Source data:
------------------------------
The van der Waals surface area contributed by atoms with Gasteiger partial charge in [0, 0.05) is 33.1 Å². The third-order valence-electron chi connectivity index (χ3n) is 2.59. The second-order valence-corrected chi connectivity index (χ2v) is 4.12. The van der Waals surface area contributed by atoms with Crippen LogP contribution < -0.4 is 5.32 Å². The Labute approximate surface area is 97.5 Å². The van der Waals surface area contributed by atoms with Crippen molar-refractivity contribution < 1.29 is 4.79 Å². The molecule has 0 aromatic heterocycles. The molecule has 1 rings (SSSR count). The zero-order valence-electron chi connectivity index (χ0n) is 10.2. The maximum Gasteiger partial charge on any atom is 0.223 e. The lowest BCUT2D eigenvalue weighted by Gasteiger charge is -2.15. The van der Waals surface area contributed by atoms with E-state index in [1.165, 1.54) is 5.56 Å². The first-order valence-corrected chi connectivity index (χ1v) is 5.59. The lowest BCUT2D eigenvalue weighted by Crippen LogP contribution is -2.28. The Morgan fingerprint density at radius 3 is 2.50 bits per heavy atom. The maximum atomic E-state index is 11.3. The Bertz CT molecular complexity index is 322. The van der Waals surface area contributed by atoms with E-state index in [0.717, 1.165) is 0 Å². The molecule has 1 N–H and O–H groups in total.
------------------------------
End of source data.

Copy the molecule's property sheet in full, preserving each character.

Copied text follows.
The van der Waals surface area contributed by atoms with Gasteiger partial charge in [0, 0.05) is 33.1 Å². The third-order valence-electron chi connectivity index (χ3n) is 2.59. The second-order valence-corrected chi connectivity index (χ2v) is 4.12. The van der Waals surface area contributed by atoms with Crippen LogP contribution < -0.4 is 5.32 Å². The Labute approximate surface area is 97.5 Å². The van der Waals surface area contributed by atoms with Crippen molar-refractivity contribution < 1.29 is 4.79 Å². The molecule has 0 aromatic heterocycles. The molecule has 1 rings (SSSR count). The zero-order valence-electron chi connectivity index (χ0n) is 10.2. The maximum Gasteiger partial charge on any atom is 0.223 e. The lowest BCUT2D eigenvalue weighted by Gasteiger charge is -2.15. The van der Waals surface area contributed by atoms with E-state index in [1.165, 1.54) is 5.56 Å². The first-order valence-corrected chi connectivity index (χ1v) is 5.59. The lowest BCUT2D eigenvalue weighted by Crippen LogP contribution is -2.28. The Morgan fingerprint density at radius 3 is 2.50 bits per heavy atom. The maximum atomic E-state index is 11.3. The Bertz CT molecular complexity index is 322. The van der Waals surface area contributed by atoms with E-state index in [0.717, 1.165) is 0 Å². The molecule has 1 N–H and O–H groups in total.